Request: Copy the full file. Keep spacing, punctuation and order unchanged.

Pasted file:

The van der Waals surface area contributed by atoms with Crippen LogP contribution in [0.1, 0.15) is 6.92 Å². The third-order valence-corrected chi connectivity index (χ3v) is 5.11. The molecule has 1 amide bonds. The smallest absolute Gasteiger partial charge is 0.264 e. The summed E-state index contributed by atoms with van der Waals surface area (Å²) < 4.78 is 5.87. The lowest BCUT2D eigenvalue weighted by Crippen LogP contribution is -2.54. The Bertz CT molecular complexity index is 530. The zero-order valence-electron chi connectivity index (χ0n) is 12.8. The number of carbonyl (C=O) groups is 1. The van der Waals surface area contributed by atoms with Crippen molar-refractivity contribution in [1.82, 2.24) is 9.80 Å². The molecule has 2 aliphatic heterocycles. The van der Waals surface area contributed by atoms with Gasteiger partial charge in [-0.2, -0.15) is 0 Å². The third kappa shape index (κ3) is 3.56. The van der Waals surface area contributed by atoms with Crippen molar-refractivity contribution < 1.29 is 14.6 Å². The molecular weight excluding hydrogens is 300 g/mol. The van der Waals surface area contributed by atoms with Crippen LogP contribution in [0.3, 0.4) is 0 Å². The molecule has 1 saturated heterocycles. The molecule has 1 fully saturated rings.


The van der Waals surface area contributed by atoms with Crippen LogP contribution in [0.1, 0.15) is 6.92 Å². The third-order valence-corrected chi connectivity index (χ3v) is 5.11. The molecule has 1 amide bonds. The smallest absolute Gasteiger partial charge is 0.264 e. The summed E-state index contributed by atoms with van der Waals surface area (Å²) < 4.78 is 5.87. The lowest BCUT2D eigenvalue weighted by Crippen LogP contribution is -2.54. The Bertz CT molecular complexity index is 530. The zero-order valence-electron chi connectivity index (χ0n) is 12.8. The number of carbonyl (C=O) groups is 1. The van der Waals surface area contributed by atoms with Crippen molar-refractivity contribution in [1.82, 2.24) is 9.80 Å². The molecule has 2 aliphatic heterocycles. The van der Waals surface area contributed by atoms with Gasteiger partial charge in [-0.2, -0.15) is 0 Å². The third kappa shape index (κ3) is 3.56. The van der Waals surface area contributed by atoms with Crippen molar-refractivity contribution < 1.29 is 14.6 Å². The molecular weight excluding hydrogens is 300 g/mol. The van der Waals surface area contributed by atoms with Crippen LogP contribution in [0.3, 0.4) is 0 Å². The molecule has 1 saturated heterocycles. The molecule has 1 fully saturated rings.